Major political upheaval was top on the list of factors affecting financial markets in 2016, with market movements characterised, most notably, by June’s Brexit vote and the shock result of November’s US presidential election. In line with this, the first week of 2017 kicked off with a host of predictions, outlooks and advice on how to navigate the financial markets over the next 12 months – a period that will see a number of European elections, the development of the new Trump Administration, and, likely, the UK Government triggering Article 50 and beginning the formal process of exiting the EU.
Key market movements
While there are many issues facing financial markets this year, Hussein Sayed, chief market strategist at FXTM, highlights in CPI Financial
the progression of the Trump stock market rally, and the future of the UK and the EU, as crucial focus areas.
All US major indices achieved new highs after the presidential election in November – the Dow Jones industrial average climbed 8%, the S&P 500 and Nasdaq composite rose 5%, and the small-cap stock market index Russell 2000 jumped more than 13%. Sayed adds, “The expected combination of financial stimulus and deregulation for some sectors under Trump’s presidency were the main catalysts for the rally.”
However, he cautions, “The downside risk in 2017 is likely to be larger than the upside potential”. He adds, “If US policy makers succeed in delivering the anticipated growth we can see another 5-10% gains in US stocks, but failure to do so will result in a sharp selloff that could exceed 20%.”
In the UK, the Brexit path is still very much uncertain. The pound closed 2016 17.5% lower against the US dollar in the aftermath of the June vote, according to Sayed. “Much will depend on the path Britain will choose,” he adds, pointing out the Prime Minister’s promise of triggering Article 50 by the end of March. A delay could well be on the cards, depending on the Supreme Court ruling on whether parliamentary approval is required to trigger Article 50. Any delay in triggering Article 50 could have a positive impact, in the short-term, on the pound, says Sayed. Investors will likely focus on the economic developments and the direction of the Bank of England’s monetary policy, he notes.
CPI Financial article
Growth, prices and rates
Furthermore, Brexit talks and rising inflation are expected to cause a slowdown in the UK’s economic growth this year, due to their impact on the pound, according to Financial Reporter’s
Rozi Jones. The Office for Budget Responsibility forecasts growth to fall by 2.4 percentage points, as a “direct result of the decision to leave the EU”.
A slowdown in growth will likely result in employment pressures, says Halifax’s housing economist, Martin Ellis. “This deterioration in the labour market, together with an expected squeeze on households’ spending power – as inflation picks up and outpaces earnings growth later in the year – is likely to curb housing demand,” he says.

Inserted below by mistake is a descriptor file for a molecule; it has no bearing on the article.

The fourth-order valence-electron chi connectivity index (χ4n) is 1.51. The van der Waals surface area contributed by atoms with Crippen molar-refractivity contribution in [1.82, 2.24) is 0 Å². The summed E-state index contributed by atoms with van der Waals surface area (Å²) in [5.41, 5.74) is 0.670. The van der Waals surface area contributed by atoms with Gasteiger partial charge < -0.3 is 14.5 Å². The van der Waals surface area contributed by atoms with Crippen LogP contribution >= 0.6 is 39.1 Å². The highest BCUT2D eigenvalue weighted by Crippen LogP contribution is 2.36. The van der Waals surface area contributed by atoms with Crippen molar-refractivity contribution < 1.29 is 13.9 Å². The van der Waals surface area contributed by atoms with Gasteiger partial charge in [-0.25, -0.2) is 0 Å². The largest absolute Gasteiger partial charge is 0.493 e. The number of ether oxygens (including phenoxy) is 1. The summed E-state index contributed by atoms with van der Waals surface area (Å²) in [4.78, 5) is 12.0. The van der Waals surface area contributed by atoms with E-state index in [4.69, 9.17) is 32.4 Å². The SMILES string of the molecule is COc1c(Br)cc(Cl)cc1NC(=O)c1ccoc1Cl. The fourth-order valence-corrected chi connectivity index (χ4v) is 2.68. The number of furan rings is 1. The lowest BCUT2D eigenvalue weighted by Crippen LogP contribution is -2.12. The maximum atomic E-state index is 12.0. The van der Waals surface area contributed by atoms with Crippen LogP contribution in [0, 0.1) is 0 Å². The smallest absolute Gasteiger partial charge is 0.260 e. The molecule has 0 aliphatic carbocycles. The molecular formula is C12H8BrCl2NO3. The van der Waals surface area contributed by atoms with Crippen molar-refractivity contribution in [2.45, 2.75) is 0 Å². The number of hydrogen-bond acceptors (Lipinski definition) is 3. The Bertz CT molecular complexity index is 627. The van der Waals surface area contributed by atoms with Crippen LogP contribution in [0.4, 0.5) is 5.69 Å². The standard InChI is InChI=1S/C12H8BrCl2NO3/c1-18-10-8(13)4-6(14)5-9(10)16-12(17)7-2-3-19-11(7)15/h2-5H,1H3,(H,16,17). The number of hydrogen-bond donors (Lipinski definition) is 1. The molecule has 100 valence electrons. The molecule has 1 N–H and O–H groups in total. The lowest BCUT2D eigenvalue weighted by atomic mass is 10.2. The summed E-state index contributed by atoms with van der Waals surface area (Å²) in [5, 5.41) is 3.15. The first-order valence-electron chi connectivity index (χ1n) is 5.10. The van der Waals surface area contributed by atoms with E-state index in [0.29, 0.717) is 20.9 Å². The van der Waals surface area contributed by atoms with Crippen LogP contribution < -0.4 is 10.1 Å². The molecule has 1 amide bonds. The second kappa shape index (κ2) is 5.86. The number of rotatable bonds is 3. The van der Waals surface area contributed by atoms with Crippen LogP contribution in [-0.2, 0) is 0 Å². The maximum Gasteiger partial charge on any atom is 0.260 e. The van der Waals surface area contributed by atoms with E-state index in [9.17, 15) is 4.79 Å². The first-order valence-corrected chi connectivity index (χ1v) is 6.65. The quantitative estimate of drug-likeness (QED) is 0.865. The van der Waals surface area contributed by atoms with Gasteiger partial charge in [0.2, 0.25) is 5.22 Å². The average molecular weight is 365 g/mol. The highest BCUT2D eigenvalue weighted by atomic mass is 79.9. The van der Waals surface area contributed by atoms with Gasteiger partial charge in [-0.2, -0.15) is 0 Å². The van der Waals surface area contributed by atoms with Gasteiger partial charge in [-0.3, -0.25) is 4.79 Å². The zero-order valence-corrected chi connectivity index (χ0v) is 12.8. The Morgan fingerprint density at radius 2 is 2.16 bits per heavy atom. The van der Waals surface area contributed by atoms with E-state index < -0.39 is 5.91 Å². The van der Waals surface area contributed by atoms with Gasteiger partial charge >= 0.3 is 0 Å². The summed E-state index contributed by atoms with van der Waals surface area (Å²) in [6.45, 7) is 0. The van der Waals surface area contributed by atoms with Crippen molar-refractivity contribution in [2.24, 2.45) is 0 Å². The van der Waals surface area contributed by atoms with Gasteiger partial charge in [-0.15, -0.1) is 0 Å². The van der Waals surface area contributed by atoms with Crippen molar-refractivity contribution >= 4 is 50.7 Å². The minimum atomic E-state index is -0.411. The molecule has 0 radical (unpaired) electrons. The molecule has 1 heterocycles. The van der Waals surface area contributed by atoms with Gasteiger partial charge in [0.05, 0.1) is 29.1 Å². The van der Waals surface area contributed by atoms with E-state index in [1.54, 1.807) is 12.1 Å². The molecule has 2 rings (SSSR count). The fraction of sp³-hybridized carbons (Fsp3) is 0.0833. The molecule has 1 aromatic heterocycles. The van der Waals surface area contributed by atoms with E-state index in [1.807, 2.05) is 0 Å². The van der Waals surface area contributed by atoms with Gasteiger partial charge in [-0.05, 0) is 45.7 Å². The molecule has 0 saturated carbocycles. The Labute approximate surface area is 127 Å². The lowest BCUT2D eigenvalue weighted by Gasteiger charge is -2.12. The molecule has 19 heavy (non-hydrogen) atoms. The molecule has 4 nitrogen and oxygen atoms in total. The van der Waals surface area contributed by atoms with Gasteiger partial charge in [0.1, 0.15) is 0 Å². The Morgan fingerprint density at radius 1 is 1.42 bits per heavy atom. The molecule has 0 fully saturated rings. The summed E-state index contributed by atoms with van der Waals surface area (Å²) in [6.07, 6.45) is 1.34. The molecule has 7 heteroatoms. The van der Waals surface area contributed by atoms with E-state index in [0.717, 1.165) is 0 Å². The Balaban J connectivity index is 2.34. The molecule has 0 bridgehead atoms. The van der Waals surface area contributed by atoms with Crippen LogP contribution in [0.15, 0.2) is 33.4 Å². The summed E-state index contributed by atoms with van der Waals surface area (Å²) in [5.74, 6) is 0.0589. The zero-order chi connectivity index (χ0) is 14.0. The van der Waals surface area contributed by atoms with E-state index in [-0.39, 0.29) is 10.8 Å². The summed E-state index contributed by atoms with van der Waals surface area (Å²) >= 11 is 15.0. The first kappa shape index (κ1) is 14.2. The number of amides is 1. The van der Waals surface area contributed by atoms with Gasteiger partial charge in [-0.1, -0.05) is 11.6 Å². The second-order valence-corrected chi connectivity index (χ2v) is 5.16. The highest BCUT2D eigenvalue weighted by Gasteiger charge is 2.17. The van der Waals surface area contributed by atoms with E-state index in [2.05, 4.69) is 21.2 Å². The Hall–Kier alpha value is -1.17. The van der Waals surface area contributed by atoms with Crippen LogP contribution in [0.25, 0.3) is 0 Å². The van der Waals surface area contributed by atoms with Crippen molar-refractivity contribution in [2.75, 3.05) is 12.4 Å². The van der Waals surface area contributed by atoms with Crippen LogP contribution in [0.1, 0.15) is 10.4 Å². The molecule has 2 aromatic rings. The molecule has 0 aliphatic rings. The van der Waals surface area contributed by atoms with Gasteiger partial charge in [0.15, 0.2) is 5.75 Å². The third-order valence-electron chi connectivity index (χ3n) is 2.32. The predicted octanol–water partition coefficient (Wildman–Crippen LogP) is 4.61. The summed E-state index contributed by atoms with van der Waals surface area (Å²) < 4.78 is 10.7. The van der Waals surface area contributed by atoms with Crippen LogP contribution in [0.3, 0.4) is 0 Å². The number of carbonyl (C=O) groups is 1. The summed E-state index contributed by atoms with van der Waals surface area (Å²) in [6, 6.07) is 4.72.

How much growth is predicted to fall because of Brexit, according to the OBR
However, on the plus side, slower economic growth should result in a fall in house price growth over the next few months. An average house price growth of between 1% and 4% is predicted in 2017 – the relatively wide range reflecting “the higher than normal degree of uncertainty regarding the prospects for the UK” this year.
Other positives for the housing market are also expected in 2017 – including good mortgage opportunities for first-time buyers and encouraging signs in the house-building sector – despite economic uncertainty, with new opportunities for brokers and lenders to support consumers.
Financial Reporter article
As continually asserted by financial institutions, industry bodies and media outlets alike, it is still very much uncertain how the events of this year will pan out. In keeping with this, writing for Money Observer
, Andrew Bell, director and CEO of Witan Investment Trust, asserts that investors must not “assume or over-react” in 2017. Despite the risk of political surprises, or 'known unknowns', “the lesson from 2016 was that pre-judged responses could miss the message from incoming news”.
Events throughout 2017 “could increase short-term volatility”, however economic developments will have the most impact, says Bell. Despite the fact that increased growth and higher inflation appear possible, “technology, debt levels and abundant supply are secular depressants on inflation, while any fiscal package will take time to agree and implement, so the boost to growth may be gradual”.
Bell concludes that investors must bear in mind that adaptability and being realistic are vital traits for the coming year.
Money Observer article
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